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British Industrial History

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John Armstrong

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John Armstrong (1775-1854)

1828 John Armstrong, St. Katharine's Dock, Became a member of the Institution of Civil Engineers.[1]


1855 Obituary [2]

John Armstrong was born at the village of Ingram, Northumberland, on the 13th of October, 1775; his early years were spent in agricultural pursuits, and he scarcely had any opportunity of acquiring more than the rudiments of education; he then became the apprentice of a millwright, and the first mechanical engagement he received was under the late Mr. Thomas Dodgin, millwright, of Newcastle-upon-Tyne, by whom he was employed at the White-Lead Works, Bill Quay, where his Brother was the foreman.

About the close of the last century he settled in the neighbourhood of Bath, where he ultimately was engaged in the construction of the Pulteney Bridge, for a portion of which he became the contractor.

In the year 1804 he was employed, under the late Mr. Jessop, in the construction of the Docks, at Bristol, where he remained until their completion; all the lock-gates, swivel-bridges, cranes, steam-engines, pumps, sluices and other machinery being constructed under his immediate directions.

For some years he remained chiefly at Bristol, practising as a Millwright and Engineer, and generally engaged in such works as the lock-gates at Lydney, in the Forest of Dean, the gates and sluices of the Congresbury Drainage, &c.; he was then engaged under Sir Robert Smirke upon the construction of the bridge across the Severn, at Gloucester, and in 1821 his services were secured by Mr. Rennie and subsequently by Mr. Telford, for superintending the construction of the new arch of Rochester Bridge, on the completion of which he undertook the direction of the works for the Grosvenor Canal.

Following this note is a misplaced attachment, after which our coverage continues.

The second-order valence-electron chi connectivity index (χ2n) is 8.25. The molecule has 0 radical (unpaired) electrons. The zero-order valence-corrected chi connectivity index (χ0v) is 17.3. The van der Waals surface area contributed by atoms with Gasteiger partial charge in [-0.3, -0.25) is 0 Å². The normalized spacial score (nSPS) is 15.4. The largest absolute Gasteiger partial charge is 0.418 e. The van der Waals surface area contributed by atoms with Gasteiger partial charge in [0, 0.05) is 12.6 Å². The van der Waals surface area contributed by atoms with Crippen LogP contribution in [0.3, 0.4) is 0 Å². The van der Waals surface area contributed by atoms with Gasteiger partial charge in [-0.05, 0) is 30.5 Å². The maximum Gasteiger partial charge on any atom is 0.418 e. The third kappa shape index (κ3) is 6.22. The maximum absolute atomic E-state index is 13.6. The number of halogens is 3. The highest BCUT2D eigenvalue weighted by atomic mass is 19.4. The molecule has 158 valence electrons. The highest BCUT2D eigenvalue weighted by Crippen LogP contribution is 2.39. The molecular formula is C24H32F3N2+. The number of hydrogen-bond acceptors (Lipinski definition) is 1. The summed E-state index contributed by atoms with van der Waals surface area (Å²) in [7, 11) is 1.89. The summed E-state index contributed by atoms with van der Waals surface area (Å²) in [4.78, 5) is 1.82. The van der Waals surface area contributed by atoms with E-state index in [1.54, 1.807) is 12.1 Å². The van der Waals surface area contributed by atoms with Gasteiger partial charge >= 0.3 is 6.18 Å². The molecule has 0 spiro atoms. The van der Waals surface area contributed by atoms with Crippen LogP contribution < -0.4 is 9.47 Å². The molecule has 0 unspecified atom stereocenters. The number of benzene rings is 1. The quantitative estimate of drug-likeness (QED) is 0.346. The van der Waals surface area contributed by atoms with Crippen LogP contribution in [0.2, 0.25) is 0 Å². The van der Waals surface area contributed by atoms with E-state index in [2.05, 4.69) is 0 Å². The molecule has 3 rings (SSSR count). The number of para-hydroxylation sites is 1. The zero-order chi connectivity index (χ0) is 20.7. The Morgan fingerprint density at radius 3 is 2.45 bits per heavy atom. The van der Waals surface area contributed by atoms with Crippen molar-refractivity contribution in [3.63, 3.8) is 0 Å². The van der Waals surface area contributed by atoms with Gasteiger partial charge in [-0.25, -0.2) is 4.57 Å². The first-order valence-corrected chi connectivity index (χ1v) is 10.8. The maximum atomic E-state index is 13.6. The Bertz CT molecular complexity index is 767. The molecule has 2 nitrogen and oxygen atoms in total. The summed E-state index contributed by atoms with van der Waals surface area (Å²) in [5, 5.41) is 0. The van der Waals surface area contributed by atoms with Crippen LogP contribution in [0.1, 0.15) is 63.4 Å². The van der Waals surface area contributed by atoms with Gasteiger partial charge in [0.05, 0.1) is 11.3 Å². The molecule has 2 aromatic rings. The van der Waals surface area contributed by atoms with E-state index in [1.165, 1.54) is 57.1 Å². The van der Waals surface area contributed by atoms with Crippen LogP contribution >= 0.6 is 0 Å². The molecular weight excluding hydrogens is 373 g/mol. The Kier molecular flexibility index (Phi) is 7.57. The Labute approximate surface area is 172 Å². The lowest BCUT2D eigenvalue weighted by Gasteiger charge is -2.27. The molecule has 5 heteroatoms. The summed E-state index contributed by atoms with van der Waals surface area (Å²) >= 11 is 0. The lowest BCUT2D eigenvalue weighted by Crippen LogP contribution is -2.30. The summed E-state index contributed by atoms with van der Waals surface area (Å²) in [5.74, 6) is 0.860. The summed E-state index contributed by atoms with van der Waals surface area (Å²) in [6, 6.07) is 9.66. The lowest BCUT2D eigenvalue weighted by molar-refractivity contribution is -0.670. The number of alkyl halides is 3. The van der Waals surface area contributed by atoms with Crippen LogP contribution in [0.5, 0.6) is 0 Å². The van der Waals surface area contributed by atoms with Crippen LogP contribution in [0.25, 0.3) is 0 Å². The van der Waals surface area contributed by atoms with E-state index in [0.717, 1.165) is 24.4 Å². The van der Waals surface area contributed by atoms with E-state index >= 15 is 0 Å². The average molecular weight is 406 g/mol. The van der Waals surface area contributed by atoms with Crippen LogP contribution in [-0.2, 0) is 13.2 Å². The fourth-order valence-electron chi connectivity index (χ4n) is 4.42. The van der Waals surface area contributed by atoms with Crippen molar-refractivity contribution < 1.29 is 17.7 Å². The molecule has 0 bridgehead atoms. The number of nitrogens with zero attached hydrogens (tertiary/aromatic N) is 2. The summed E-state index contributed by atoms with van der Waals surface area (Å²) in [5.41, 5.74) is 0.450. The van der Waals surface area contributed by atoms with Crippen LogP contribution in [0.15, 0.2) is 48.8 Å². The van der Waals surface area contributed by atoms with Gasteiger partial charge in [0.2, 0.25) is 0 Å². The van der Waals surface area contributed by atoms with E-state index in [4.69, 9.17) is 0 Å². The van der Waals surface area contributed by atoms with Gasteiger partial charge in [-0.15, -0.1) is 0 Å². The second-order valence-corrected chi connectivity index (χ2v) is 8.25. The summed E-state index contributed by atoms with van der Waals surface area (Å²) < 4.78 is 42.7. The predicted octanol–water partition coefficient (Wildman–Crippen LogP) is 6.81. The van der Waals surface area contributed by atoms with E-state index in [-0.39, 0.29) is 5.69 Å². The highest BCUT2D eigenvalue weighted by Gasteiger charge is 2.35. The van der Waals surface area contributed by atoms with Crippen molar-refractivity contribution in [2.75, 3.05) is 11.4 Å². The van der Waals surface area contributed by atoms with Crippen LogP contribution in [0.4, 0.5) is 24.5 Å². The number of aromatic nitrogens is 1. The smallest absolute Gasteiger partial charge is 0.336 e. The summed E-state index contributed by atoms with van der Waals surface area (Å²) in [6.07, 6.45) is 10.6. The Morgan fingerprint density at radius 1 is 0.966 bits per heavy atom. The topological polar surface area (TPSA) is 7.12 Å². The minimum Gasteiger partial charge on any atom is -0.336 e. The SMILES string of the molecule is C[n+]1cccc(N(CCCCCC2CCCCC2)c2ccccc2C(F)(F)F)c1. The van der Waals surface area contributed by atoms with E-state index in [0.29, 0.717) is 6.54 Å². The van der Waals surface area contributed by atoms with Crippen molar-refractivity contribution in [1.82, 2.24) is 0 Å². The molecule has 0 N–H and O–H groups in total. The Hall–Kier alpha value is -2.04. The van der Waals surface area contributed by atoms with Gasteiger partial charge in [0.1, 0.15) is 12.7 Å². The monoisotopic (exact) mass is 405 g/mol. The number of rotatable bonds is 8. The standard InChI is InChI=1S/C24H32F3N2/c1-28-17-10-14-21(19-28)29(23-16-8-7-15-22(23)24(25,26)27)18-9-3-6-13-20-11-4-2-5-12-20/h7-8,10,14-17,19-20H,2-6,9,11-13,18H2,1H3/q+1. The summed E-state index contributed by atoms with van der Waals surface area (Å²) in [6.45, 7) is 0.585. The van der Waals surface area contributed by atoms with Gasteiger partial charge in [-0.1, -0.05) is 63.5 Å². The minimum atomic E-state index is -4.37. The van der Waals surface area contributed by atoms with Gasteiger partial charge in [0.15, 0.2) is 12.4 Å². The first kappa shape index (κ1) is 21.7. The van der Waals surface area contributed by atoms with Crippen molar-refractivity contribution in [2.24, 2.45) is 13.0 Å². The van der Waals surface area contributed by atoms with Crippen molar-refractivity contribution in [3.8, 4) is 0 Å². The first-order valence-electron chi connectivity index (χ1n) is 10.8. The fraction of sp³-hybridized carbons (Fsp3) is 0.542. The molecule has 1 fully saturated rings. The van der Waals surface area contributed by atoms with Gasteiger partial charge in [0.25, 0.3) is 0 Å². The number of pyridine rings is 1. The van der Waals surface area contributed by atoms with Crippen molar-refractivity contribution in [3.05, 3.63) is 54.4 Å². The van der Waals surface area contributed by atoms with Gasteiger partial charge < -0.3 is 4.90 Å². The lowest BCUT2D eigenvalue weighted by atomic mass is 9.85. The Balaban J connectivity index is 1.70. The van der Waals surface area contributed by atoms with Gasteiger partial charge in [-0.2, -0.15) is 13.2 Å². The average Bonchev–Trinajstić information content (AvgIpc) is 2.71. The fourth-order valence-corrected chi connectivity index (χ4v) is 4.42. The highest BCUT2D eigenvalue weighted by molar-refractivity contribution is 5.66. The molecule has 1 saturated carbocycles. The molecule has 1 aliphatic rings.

His next engagement was at the Thames Tunnel, under the late Sir Isambard Brunel, from whence his services were transferred to Messrs. Bramah, by whom he was employed, among other works, upon the construction of the lock-gates for the St. Katherine Docks, and subsequently in the direction of their building speculation at Calverley Park, near Tonbridge Wells.

At that period (1831) the post of City Surveyor, at Bristol, becoming vacant, he was unanimously elected to the position by the Paving Commissioners, and fulfilled the duties to their entire satisfaction, until within the last week of his life.

He was a very valuable public officer, and the loss of his services to the city will be felt, not in his own department only, as his general amenity of disposition and impressiveness of manner enabled him to become a mediator in many cases, so as to avoid litigation. He had in the course of his varied practice, during a long life, amassed a great store of useful information, which he knew how to apply with judgement; he was a sound good mechanic and millwright, of the school now fast passing away; his steadiness and punctuality could always be relied upon, and his decease, on the 17th of March, 1854, at the advanced age of seventy-eight years, was acutely felt by his family and a large circle of friends.

He was elected an Associate of the Institution of Civil Engineers, in the year 1828, and during his residence in the Metropolis was a constant attendant at the meetings.


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